I recently wrote an article on our company blog where I explained how we evaluate Machine Learning models at RecordPoint – if you haven’t read it yet, I’d recommend you do so before proceeding.
Since its publishing, I received a number of comments asking me to clarify the concepts presented with concrete examples.
The original article is light on code by design as the audience for the company blog isn’t always that technical. Therefore, in this post I’ll provide a simple example that will hopefully clear things up – in particular why accuracy isn’t enough.
If you’d like to follow along I’ve shared the full source code in a Google Colab Notebook. All you need is a Google account.
A made up skewed dataset
One of the examples I used in the article is a heavily skewed dataset where only 10% of the samples belong to the positive category.
I’ll use the same principle to drive the examples in this post. We’ll start by creating our dataset, X:
positive_samples = int(0.1* sample_size) # 10%# create a matrix of zeroes of shape 500 x 3
X = np.zeros([sample_size, num_features])
# create some noise using random normal distribution
noise = np.random.normal(0,0.5,[sample_size, num_features])
idx = sample_size - positive_samples # 450# fabricate a relationship for the last 50# this will improve prediction in our first model
X[idx:, :] = X[idx:, :] +1# add noise to the whole dataset
X = X + noise
Next, we create our labels matrix – y – such that 10% are set to the positive category. We also split the dataset into training and testing sets:
# Create predictions
y = np.zeros(sample_size, dtype=np.int64)2# last 50 samples - 10% - are set to positive
y[marker:] = np.ones(positive_samples, dtype=np.int64)
# Create training and test sets
strat_split = StratifiedShuffleSplit(random_state=42, test_size=0.2) # select 20% as test setfor train_index, test_index in strat_split.split(X, y):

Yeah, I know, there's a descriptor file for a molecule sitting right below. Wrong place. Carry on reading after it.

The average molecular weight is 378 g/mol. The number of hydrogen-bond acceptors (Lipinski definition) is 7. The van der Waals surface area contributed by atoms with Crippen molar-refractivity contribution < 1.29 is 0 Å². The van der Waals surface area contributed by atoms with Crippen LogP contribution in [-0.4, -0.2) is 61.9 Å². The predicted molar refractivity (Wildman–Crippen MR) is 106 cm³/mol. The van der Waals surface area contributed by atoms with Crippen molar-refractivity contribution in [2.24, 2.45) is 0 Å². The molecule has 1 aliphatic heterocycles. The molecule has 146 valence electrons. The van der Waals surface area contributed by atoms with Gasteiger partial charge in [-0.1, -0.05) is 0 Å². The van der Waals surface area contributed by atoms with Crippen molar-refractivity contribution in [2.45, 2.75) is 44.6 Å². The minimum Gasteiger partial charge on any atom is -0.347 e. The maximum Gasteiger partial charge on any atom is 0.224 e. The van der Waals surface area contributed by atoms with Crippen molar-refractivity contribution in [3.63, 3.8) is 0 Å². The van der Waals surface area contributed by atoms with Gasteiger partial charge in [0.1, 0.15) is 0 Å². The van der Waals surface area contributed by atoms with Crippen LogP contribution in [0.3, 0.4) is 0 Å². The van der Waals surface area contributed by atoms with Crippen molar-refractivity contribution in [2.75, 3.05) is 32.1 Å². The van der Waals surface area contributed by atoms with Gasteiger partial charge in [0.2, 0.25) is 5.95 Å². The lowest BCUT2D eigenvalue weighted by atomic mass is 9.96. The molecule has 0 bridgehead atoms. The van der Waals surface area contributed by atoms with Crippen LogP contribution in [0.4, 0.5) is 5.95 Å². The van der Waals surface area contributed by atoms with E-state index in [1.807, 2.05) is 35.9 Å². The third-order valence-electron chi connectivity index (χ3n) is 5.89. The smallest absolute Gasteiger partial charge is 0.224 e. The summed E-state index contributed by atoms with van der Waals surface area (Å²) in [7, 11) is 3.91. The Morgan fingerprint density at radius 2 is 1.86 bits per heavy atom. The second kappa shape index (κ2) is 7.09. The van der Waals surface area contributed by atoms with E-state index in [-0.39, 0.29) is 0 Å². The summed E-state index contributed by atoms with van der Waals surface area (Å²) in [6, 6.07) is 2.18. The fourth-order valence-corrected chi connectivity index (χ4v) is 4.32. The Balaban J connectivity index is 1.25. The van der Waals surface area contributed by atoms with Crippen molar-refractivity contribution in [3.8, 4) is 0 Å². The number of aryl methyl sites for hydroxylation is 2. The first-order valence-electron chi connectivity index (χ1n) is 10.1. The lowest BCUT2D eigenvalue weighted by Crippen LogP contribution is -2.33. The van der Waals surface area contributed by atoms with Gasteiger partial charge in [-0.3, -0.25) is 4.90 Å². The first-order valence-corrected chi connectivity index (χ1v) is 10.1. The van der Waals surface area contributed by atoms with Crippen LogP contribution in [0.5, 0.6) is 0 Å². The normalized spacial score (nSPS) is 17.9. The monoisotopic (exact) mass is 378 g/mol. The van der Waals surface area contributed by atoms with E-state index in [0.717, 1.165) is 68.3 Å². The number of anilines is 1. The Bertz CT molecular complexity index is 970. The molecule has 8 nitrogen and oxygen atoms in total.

X_train, X_test = X[train_index], X[test_index]
y_train, y_test = y[train_index], y[test_index]
Training our model and making predictions
With all setup out of the way we’re ready to train our model. For this example I’ve chosen a DecisionTreeClassifier as we can easily visualize how it predicts classes (see Appendix at the bottom):
The code above will print the scores we care about: accuracy, precision, recall and f1. In addition it will plot the model’s confusion matrix:
This is an incredibly good model for the random dataset we generated. It achieved 97% accuracy! However, as we know, we shouldn’t stop here. Let’s further evaluate the model using the additional metrics we captured.
We can see that the model’s precision is a bit lower: 75% – that is, it predicted the positive class – hotdog – correctly 75% of the time.
On the flipside its recall is 90% – that is, it correctly identified 90% of all instances labeled “hotdog” in the full dataset.
Lastly the f1 score combines both precision and recall to give us a single measure against which to evaluate the model – 86% in this case and an overall great score.
At this point you’d be asking:
With a 97% accuracy - why did we bother calculating the remaining metrics at all?
If all we cared about was accuracy we’d look at that 90% and think we have a great model in our hands. This is why precision and recall are so important. Combined they tell a very different story and contribute to a poor score overall.
Of course this is a contrived example but when using real machine learning algorithms, these are the metrics we should be looking at.
Precision and Recall tell us a lot more about our model performance than accuracy alone ever could. They also inform our model parameter-tuning process as we consider the Precision / Recall trade-off for the problem at hand.
Hopefully with a more concrete example the difference between the various metrics became clearer as well as to why they are important.
I claimed above that the predictions of a DecisionTreeClassifier are easy to understand – that is, it is an explainable model.
What I mean is that we can plot the decision tree and manually walk through its nodes and branches to understand how the model reached a prediction. For this post’s example, we can plot it using this snippet:
# Just for fun, visualise how the DecisionTree predicts the outcome of the random features
_ = plot_tree(clf, max_depth=2, filled=True, class_names=["Not-HotDog", "HotDog"])
Which in turn gives us this tree:
The plot is limited to a max depth of 2 so it would fit in this post. However you can see the full plot in the shared Collab notebook.